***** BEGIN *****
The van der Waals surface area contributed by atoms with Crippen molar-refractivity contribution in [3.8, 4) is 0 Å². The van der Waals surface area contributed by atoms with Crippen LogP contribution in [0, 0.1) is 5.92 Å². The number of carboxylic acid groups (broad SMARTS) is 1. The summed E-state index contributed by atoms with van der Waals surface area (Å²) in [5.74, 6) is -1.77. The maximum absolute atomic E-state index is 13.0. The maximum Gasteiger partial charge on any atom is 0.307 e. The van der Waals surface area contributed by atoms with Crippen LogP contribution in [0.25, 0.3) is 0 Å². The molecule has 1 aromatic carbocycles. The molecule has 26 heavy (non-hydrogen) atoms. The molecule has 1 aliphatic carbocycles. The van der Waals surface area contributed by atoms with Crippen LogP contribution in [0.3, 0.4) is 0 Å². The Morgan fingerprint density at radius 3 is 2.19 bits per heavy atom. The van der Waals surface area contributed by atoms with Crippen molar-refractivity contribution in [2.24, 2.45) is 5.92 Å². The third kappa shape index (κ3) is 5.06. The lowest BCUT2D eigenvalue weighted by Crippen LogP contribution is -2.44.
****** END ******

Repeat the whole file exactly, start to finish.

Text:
The van der Waals surface area contributed by atoms with Crippen molar-refractivity contribution in [3.8, 4) is 0 Å². The van der Waals surface area contributed by atoms with Crippen LogP contribution in [0, 0.1) is 5.92 Å². The number of carboxylic acid groups (broad SMARTS) is 1. The summed E-state index contributed by atoms with van der Waals surface area (Å²) in [5.74, 6) is -1.77. The maximum absolute atomic E-state index is 13.0. The maximum Gasteiger partial charge on any atom is 0.307 e. The van der Waals surface area contributed by atoms with Crippen LogP contribution in [0.25, 0.3) is 0 Å². The molecule has 1 aromatic carbocycles. The molecule has 26 heavy (non-hydrogen) atoms. The molecule has 1 aliphatic carbocycles. The van der Waals surface area contributed by atoms with Crippen LogP contribution in [0.3, 0.4) is 0 Å². The Morgan fingerprint density at radius 3 is 2.19 bits per heavy atom. The van der Waals surface area contributed by atoms with Crippen molar-refractivity contribution in [2.24, 2.45) is 5.92 Å². The third kappa shape index (κ3) is 5.06. The lowest BCUT2D eigenvalue weighted by Crippen LogP contribution is -2.44.